Irene Johnsen

“This is what it is all about, we all help each other.”

Irene joined U3APP just four years ago and is now running the group” Natter Knit and Sew”. Members may have wandered down the corridor and sighted colourful quilts in Room 2, perhaps wondering what goes on in there.

Irene was born in Norway, where her extended family continues to live. She was just seven years old when her parents made the decision to migrate to Australia. Irene has fond memories of her early years in Norway. “As soon as you could walk, you had your own skis, toboggan, ice skates.” They lived in Skien, (the birth town of playwright Henry Ibsen) and had a holiday place up in the mountains. Irene did not attend school prior to coming to Australia.In the Post-World War 2 years, migration from European countries to Australia was encouraged, by way of boosting the Australian workforce. On arrival they were taken to live at the Bonegilla Migrant Centre, where they lived in huts along with other migrants. They were then moved to Tongala near Echuca, where her father worked at the Tongala Dairy Farm.

Irene attended her first school in Tongala. She “didn’t speak a word of English,” so this was a challenging experience, “a lot of kids didn’t play with you, but I was OK with that.” After a few years the family moved to live in Bentleigh, Victoria, where Irene attended Brighton Technical School (now demolished). Irene has four siblings. They developed different creative interests. Irene recalls painting Mickey Mouse cartoons on her younger sister’s cubby house, she would make things for her out of lace and decorate the walls. Irene was always “top of the class” in needle work. She taught herself to knit and crochet from a book and “kept going and going.”

Irene has an avid interest in ‘Junk Journaling.’ She is doing a Junk Journal for her 12-year-old granddaughter. It is titled, “Just Us”. Irene might write a scribble, include a picture of her granddaughter, then add a memorable theme, like “funny eyes or just anything we have done together”. She has helped look after her granddaughter since her infancy, “so, I will give this big pile of books to her when she turns 21.” Junk Journaling can consist of anything, it seems, “you can do anything your heart desires with a Junk Journal.” It’s more personal and meaningful than a regular photo album. This same granddaughter recently won First Prize for her exhibit of a jewelry tree, at the Royal Melbourne Show, competing against adults.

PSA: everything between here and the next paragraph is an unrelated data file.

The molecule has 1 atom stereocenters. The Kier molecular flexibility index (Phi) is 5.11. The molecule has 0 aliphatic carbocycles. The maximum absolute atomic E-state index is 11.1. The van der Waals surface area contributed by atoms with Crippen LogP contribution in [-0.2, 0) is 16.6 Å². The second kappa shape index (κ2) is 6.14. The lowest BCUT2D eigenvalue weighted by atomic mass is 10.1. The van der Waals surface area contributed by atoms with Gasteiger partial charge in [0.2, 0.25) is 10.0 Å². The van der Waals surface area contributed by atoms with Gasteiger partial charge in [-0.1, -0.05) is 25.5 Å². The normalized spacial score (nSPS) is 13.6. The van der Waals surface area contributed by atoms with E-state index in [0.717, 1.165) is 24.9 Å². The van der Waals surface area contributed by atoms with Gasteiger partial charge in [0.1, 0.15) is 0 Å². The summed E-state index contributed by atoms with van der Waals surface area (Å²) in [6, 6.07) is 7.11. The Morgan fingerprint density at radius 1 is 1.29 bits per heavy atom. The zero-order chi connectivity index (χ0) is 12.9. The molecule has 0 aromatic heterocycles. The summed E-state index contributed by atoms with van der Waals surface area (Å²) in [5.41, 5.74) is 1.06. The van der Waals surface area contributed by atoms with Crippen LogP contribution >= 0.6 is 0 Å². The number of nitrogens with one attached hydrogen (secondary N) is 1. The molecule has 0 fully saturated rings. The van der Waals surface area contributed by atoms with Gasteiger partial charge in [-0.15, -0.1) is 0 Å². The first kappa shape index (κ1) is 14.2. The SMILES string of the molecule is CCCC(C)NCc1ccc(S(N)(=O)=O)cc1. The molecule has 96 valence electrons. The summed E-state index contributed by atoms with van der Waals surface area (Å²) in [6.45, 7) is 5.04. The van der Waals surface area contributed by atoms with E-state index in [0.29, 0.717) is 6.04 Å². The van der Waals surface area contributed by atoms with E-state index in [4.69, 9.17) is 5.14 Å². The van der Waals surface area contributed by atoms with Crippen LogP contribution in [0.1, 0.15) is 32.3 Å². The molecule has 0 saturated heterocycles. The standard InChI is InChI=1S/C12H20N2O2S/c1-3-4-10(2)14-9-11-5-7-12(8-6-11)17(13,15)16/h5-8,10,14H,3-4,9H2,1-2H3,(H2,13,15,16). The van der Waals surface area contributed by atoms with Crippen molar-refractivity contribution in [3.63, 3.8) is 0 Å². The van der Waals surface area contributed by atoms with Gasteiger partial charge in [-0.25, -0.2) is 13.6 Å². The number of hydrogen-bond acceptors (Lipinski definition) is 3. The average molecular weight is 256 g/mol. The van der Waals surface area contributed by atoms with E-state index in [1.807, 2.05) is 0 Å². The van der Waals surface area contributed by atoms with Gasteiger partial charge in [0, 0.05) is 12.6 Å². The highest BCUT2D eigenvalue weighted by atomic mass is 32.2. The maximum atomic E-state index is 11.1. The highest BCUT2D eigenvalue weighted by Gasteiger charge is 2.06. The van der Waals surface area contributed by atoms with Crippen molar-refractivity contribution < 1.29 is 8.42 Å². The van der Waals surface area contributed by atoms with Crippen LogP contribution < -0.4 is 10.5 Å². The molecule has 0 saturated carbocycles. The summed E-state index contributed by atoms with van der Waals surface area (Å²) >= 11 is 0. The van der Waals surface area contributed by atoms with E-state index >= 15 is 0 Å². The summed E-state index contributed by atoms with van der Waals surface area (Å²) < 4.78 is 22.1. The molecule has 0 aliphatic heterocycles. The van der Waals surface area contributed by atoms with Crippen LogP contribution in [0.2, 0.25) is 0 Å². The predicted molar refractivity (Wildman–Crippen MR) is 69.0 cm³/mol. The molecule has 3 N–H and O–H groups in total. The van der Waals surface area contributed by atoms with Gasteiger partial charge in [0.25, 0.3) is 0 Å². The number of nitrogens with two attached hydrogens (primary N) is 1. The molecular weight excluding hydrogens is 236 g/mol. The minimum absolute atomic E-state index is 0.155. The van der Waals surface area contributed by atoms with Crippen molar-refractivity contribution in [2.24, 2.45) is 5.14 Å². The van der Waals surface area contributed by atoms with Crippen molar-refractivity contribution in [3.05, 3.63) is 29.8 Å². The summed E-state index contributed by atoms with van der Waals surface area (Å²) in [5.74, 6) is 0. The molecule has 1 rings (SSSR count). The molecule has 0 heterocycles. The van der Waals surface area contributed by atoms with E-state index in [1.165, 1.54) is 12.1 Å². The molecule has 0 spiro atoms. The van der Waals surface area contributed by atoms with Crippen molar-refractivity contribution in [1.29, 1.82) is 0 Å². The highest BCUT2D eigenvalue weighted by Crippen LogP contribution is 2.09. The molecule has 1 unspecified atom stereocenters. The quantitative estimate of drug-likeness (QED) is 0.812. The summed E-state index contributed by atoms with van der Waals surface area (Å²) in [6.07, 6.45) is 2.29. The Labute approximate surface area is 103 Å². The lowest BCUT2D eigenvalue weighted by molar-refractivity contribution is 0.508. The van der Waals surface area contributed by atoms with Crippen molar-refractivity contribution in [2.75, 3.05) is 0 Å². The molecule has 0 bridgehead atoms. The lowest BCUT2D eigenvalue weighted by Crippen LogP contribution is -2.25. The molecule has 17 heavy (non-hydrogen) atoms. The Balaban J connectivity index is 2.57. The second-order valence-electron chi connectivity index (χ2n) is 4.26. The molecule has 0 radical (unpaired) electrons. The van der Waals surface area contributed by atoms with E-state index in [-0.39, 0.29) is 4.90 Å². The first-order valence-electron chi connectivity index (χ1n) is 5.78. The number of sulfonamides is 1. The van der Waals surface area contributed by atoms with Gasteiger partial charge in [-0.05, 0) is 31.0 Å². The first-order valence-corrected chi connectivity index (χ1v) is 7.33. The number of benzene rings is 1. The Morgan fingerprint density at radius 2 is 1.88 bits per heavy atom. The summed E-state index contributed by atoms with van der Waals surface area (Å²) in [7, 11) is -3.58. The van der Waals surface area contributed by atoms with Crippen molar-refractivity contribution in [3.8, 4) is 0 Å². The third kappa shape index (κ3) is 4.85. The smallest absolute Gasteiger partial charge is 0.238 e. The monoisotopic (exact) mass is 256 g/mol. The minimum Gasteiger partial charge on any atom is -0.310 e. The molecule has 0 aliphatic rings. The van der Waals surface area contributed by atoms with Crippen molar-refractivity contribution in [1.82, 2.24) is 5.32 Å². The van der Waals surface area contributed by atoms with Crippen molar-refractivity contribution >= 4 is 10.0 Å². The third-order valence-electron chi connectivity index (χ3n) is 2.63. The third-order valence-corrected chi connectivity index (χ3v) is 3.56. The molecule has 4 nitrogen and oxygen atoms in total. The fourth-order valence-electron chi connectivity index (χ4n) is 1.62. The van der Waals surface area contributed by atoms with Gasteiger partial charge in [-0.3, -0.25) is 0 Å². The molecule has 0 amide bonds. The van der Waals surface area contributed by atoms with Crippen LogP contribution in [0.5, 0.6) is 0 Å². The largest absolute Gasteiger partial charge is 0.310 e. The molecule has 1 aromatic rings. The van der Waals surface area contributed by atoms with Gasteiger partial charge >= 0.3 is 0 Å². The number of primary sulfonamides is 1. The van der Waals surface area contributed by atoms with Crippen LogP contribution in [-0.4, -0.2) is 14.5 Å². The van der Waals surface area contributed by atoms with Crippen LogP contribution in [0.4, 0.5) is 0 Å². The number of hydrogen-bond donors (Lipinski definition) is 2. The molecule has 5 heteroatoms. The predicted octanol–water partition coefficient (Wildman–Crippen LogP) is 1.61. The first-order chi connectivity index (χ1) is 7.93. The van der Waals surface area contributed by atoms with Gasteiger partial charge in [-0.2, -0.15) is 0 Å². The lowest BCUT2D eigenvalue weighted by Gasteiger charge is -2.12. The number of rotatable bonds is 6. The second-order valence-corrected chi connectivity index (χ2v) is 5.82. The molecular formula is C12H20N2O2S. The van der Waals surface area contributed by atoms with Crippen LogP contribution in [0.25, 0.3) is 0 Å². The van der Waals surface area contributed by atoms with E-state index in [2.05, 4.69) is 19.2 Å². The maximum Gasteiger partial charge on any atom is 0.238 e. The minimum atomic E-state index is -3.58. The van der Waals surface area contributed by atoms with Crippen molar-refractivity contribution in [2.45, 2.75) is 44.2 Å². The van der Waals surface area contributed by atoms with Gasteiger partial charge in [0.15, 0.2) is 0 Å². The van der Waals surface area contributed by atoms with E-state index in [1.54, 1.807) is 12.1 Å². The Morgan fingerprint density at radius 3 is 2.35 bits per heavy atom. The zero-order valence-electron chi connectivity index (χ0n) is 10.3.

Irene records fond memories in a personal and intimate way. For instance, she may select an image and then print this onto calico. She then prints onto this, a picture of herself and the person. Irene makes up a poem about “what I have done with that person” and attaches it to the back of the piece. She then puts a little crystal near the person’s name, “like my signature.” Irene enjoys writing poetry, “I see things in my head, and I create it.”

Irene has only recently been entering competitions, winning major awards at various shows, including the Royal Melbourne Show and The Dandy Show. Irene does not sell her work, preferring to give knitted or crocheted garments, blankets, rugs to family and friends.

Irene has had many jobs, including as a paid worker at the Salvos Store South Melbourne, where her skills in sewing and garment alteration were much appreciated. All staff at Salvos Stores are on a salary with the requisite obligations of a paid member of staff. Currently Irene works at the South Melbourne Community Chest Op Shop. Irene has owned two shops at various times, one on the Gold Coast and the other in Geelong. She sold fashion, jewelry, crafts, not her own work.